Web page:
ERB agrees to divest from private prisons
The New Mexico Educational Retirement Board voted on Friday to divest from private prisons, following more than a year of lobbying by the Santa Fe Dreamers Project, teachers and activists. Now, a "larger examination" of the board's policies on investment and divestment is in the works to bring a "more comprehensive policy with positions on [environmental, social and corporate governance factor issues]" at one of the future board meetings, according to Board Chair Steven Gluckstern, who voted against the divestment in the 4-2 decision. "We're thrilled…It's taken a ton to get them to move but it's a huge step in the right direction," Sylvia Johnson, director of communications and outreach for the Santa Fe Dreamers Project, said. "I know people on the board said it doesn't have an impact on the larger prison system but I think it does. The next step is we're going to be bringing a bill to ban private prisons to the Legislature in January."
Obelisk fallout continues
Retired state police officer Mike Bowen resigned from the City of Santa Fe's Public Safety Committee last week in protest over city police's decision to withdraw from the protests that led to the dismantling of the Plaza obelisk. "Police don't run Mr. Mayor," Bowen wrote in his resignation letter. Santa Fe Mayor Alan Webber acknowledges criticism he moved too slowly in creating some type of commission to address the long-standing controversy over the obelisk—considered by some as monuments to racism and colonialism—and says he will move swiftly now. The Albuquerque Journal details the obelisk's history of controversy in a long-form story that traces calls for its removal to 1973, when the City Council unanimously agreed to do just that. City Councilor Signe Lindell says she suspects the city will end up hosting some type of competition to replace the obelisk.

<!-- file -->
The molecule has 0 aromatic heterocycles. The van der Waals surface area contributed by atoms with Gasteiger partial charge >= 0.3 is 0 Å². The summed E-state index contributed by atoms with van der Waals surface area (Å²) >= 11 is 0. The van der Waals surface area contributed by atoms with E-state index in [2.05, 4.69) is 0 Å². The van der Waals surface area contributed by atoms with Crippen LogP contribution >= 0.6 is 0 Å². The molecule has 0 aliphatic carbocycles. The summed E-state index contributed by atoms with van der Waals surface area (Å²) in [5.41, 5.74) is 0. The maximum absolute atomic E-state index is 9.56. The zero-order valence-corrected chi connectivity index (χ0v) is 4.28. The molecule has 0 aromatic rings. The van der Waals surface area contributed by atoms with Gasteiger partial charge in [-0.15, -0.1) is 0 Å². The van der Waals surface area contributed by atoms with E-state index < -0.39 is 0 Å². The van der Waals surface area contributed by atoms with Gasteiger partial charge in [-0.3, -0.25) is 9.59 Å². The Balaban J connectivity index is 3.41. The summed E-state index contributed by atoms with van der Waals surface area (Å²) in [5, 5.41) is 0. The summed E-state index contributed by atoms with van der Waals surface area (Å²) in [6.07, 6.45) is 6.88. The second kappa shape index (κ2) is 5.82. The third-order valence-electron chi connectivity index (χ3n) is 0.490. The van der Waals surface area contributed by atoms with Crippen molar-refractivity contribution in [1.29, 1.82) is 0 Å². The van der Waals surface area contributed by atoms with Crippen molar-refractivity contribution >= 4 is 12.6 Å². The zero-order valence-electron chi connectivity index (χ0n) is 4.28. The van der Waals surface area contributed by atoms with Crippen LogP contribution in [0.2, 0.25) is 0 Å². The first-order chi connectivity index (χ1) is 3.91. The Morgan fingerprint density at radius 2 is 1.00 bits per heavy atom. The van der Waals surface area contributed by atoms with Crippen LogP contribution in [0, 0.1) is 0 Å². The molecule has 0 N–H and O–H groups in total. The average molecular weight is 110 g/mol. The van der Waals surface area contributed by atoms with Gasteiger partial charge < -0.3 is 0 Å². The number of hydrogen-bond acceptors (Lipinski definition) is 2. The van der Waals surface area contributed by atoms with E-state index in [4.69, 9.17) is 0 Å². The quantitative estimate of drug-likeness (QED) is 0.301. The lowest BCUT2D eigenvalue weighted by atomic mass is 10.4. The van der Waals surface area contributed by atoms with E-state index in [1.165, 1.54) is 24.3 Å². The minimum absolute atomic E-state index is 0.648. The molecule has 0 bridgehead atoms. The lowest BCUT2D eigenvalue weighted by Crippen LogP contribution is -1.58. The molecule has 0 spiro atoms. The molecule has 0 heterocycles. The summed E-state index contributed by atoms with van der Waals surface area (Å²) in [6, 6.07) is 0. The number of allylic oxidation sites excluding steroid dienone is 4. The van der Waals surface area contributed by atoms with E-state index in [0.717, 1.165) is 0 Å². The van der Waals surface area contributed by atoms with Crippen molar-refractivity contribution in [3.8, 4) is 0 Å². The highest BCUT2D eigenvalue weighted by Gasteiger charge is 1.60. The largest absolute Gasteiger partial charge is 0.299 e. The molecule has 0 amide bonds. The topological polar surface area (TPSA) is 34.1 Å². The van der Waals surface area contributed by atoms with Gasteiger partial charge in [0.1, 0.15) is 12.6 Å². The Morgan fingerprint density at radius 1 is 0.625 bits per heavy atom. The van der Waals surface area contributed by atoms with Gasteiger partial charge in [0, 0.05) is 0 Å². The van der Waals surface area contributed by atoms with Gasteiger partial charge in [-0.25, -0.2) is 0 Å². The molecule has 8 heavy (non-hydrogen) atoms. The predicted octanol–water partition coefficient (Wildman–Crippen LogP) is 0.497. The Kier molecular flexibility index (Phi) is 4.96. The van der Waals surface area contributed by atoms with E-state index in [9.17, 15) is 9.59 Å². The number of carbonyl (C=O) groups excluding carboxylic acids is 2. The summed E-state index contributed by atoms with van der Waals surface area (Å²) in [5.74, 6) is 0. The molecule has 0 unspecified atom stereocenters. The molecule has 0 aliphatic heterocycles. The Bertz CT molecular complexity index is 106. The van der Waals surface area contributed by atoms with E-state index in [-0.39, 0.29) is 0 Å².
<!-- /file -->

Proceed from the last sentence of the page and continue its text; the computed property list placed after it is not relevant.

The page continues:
French 17th century philosopher and mathematician Blaise Pascal once noted that the heart has its reasons, which reason does not know (but in French, so it sounded better). Los Alamos National Laboratory scientist Karissa Sanbonmatsu, a team leader in LANL's Theoretical Biology and Biophysics group, will also probe the heart (presumably less philosophically) with her Science on Tap virtual talk: "Secrets of the heart: imaging the dark matter of the genome," this evening from 5:30–7 pm. More info and a registration link here and you can grab a quick sneak preview of the subject material here.